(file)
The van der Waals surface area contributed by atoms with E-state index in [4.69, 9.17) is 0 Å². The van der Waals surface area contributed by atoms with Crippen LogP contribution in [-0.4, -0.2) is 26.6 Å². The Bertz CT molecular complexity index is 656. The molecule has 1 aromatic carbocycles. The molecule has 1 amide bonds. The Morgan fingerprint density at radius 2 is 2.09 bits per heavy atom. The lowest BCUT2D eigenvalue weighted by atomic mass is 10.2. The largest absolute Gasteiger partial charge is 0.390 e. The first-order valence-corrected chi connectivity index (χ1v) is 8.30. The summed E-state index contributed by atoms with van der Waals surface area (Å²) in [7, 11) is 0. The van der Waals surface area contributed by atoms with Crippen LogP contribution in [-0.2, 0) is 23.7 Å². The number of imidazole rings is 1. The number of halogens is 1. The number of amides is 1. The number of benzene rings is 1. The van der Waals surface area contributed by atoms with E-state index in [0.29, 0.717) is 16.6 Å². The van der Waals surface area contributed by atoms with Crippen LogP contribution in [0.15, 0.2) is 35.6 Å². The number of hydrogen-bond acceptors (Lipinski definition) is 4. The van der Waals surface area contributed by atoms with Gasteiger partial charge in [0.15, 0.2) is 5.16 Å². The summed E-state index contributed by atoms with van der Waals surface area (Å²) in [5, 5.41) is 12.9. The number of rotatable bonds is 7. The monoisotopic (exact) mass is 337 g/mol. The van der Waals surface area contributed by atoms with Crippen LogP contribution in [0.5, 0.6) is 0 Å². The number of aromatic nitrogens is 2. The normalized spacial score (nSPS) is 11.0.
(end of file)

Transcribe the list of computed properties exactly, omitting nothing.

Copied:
The van der Waals surface area contributed by atoms with E-state index in [4.69, 9.17) is 0 Å². The van der Waals surface area contributed by atoms with Crippen LogP contribution in [-0.4, -0.2) is 26.6 Å². The Bertz CT molecular complexity index is 656. The molecule has 1 aromatic carbocycles. The molecule has 1 amide bonds. The Morgan fingerprint density at radius 2 is 2.09 bits per heavy atom. The lowest BCUT2D eigenvalue weighted by atomic mass is 10.2. The largest absolute Gasteiger partial charge is 0.390 e. The first-order valence-corrected chi connectivity index (χ1v) is 8.30. The summed E-state index contributed by atoms with van der Waals surface area (Å²) in [7, 11) is 0. The van der Waals surface area contributed by atoms with Crippen LogP contribution in [-0.2, 0) is 23.7 Å². The number of imidazole rings is 1. The number of halogens is 1. The number of amides is 1. The number of benzene rings is 1. The van der Waals surface area contributed by atoms with E-state index in [0.29, 0.717) is 16.6 Å². The van der Waals surface area contributed by atoms with Crippen LogP contribution in [0.15, 0.2) is 35.6 Å². The number of hydrogen-bond acceptors (Lipinski definition) is 4. The van der Waals surface area contributed by atoms with Gasteiger partial charge in [0.15, 0.2) is 5.16 Å². The summed E-state index contributed by atoms with van der Waals surface area (Å²) in [5, 5.41) is 12.9. The number of rotatable bonds is 7. The monoisotopic (exact) mass is 337 g/mol. The van der Waals surface area contributed by atoms with Crippen LogP contribution in [0.5, 0.6) is 0 Å². The number of aromatic nitrogens is 2. The normalized spacial score (nSPS) is 11.0.